Saturday, February 24, 2007

Brian A. Escalante dies of injuries from I.E.D.

DODGE CITY - In the wake of Lance Cpl. Brian Escalante's death in Iraq over the weekend, the man's mother, Rebecca Escalante, has learned much of her son.

"To me he was a kid," she said Thursday of the 25-year-old Marine. "But (Marine officials) told me he had a great responsibility over there."

Still, the void remains. "The only thing that we feel here is the loss, not having him around us, not being able to unite," Rebecca Escalante said.

Brian Escalante, who studied at Dodge City High School and Dodge City Community College before joining the U.S. Marines in 2004, died Saturday in the restive Al Anbar province of Iraq while on a combat operation against anti-Iraqi forces. According to the Marines, an improvised explosive device hit the Humvee he was riding in while in the city of Al Chidish and he later died of injuries sustained in the blast.

The man, who was on his second tour of Iraq, leaves behind a wife, Crystal Escalante of Wichita, and a 2-year-old son, Aidyn, among many others.

Faith in God

The U.S. Department of Defense reported Escalante's death Wednesday, but as of Thursday, funeral arrangements were pending, though Rebecca Escalante said her son would be buried at the Kansas Veterans' Cemetery in nearby Fort Dodge. Saturday's blast injured four other Marines as well, two of whom were sent to the United States for care and two who sustained only minor cuts and remain in Iraq.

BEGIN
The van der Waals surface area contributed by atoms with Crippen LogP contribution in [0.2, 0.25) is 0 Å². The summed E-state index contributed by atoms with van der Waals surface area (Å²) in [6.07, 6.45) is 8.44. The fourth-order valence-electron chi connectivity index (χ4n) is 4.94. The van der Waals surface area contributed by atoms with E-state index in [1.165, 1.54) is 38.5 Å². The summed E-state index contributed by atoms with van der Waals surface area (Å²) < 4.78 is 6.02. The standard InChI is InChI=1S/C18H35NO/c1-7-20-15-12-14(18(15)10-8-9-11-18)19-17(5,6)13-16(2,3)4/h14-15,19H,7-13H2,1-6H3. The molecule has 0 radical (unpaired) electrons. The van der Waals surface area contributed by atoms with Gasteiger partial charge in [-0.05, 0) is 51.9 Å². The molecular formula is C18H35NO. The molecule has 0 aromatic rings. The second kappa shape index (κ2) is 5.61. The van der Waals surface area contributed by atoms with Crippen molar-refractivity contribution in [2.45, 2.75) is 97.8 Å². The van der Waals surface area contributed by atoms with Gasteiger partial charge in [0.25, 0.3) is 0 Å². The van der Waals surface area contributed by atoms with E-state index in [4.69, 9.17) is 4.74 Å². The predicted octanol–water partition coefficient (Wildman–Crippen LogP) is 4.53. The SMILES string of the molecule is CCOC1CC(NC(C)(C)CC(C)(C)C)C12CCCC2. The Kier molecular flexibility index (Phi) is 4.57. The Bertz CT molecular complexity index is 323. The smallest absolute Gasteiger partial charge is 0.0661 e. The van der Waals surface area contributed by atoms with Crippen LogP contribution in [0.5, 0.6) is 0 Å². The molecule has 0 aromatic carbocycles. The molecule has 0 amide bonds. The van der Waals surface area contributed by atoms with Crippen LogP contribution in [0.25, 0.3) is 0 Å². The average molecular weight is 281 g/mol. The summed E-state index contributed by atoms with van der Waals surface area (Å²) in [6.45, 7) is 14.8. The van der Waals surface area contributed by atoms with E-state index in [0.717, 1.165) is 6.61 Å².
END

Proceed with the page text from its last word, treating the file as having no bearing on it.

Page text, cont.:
Whatever the case, the mourning is already in full swing as Escalante's family members - including seven siblings and father Gilbert Escalante - try to cope with the tragedy. The Marine's body is making its way to Kansas from Dover, Del.

"It all goes back to God," said Rebecca Escalante, who operates a tax preparation and bail bond service in Dodge City. "Things that happen, happen for a reason. We don't know why. I just have faith in God."

Escalante, who left Dodge City High School as a junior in 1999 and later studied criminal justice for a spell at Dodge City Community College, was drawn to the Marines because of its reputation as a fierce fighting machine, said his mother. Moreover, the man, a basketball enthusiast who stood over 6 feet tall, harbored a protective side and felt driven by events in Iraq.

"We wanted him to go on to college and continue, but he wanted to go on and serve his country," Rebecca Escalante said.

Whatever the motive, joining the Marines had an impact. His mother described Brian Escalante as a man of few words before joining the service, but said that afterward, he became more expressive and seemed to grow into his own.

"I just noticed how he cared so much more for people after he joined the Marines," she said. One event in particular sticks out - how he once assisted a man at the site of an auto accident, even as the flight that would take him back to his Marine training camp in California prepped to leave.

More recently, her son, in his occasional phone calls home from Iraq, described the place as quiet, almost dull. Only after his death did she learn of all his responsibilities, dealing with weaponry, among others.

Now, Rebecca Escalante figures her son's doing as good as can be expected.

"He's in a better place," she said.

From the Hutchinson News